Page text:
Blog: Exploring the Unknown: Plants as Guides
By Isa Gucciardi, Ph.D.
When I lecture on shamanic healing to the Integrative Medicine students at the University of California in Berkeley, many students have questions about the traditional shamanic use of plants that alter the state of consciousness and offer insights beyond an individual’s normal perceptual capacity. These students had ingested such psychotropic plants “recreationally,” and as they tried to integrate their experience into their everyday lives, questions arose that the students did not know how to answer.
Psychotropic plants can be best understood within a discussion of the role of plants, more generally, in forming our experience of reality. Plants shelter us, they feed us, they heal us, and they teach us. They also shelter, feed, heal, and quite possibly teach, all other living beings on the planet. Plants have been offering themselves to the development of all life since time immemorial.
In traditional societies people were very aware of the way plants supported life. Even though plants are still offering us sustenance in the same way, few people in our contemporary society recognize the value of plants. I have a poll that I conduct regularly where I ask people about the identity of plants they come into contact with on a regular basis. Most people I quiz can’t identify any of the plants they walk by every day on the way to work or on the way to school. The plants are, quite literally, just part of the landscape.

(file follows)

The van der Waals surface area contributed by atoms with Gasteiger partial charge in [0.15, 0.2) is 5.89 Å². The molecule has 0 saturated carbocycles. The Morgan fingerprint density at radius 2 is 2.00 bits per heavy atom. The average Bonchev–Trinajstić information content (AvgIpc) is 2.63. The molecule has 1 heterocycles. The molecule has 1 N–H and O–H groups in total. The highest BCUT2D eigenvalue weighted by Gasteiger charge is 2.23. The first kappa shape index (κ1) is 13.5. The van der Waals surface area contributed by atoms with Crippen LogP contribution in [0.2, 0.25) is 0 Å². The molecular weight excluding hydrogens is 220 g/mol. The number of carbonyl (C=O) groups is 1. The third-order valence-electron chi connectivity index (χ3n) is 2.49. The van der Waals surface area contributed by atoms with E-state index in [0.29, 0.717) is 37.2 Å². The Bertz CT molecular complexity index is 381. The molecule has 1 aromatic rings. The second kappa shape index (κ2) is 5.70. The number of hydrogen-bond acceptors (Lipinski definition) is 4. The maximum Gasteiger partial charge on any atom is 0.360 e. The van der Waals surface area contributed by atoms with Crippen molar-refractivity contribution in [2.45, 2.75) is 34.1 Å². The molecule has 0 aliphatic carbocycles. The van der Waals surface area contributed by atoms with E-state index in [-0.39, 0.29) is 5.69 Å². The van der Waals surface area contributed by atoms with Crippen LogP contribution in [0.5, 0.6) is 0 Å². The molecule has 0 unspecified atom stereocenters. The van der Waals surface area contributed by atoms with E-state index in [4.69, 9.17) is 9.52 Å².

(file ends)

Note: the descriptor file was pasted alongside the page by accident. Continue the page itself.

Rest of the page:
There are so many amazing things about plants that we take for granted. Do you remember learning about photosynthesis in school? I remember trying to memorize a bunch of facts about the chemical reactions generated by sunlight in plants. None of my teachers actually ever pointed out that PLANTS WERE MAKING FOOD OUT OF LIGHT. Plants make the food we eat out of light!!! Plants make light edible!!! This is a lot to take in. Without this amazing process, we would not be able to live – nor would any of the animals carnivores eat be able to live. And this is just one aspect of the intelligence of plants.
Stephen Harrod Buhner has a wonderful body of work that can help you tune into the extraordinary qualities of plants. I recommend The Secret Teachings of Plants: The Intelligence of the Heart in the Direct Perception of Nature, Plant Intelligence and the Imaginal Realm: Beyond the Doors of Perception into the Dreaming of Earth, and The Lost Language of Plants: The Ecological Importance of Plant Medicines for Life on Earth. In this excellent series of books, Stephen Buhner details myriad facts about the biochemical genius of plants.
He describes a remarkable experiment with lima beans and spider mites. As the spider mites were released into the place where the lima beans were growing, the lima beans began the process of discerning exactly what insect was feeding on them by analyzing the chemistries of their saliva. Once the lima bean determined the identity of the predator, the lima bean then produced a set of volatile oils that attracted a predatory mite that feeds on the spider mite. The affected lima beans also produced chemical compounds and released them into the air to communicate with the uninfested lima bean plants. The uninfested lima beans that received this biochemical communication also started producing the chemical compounds that called the mites who were the predators of the spider mites.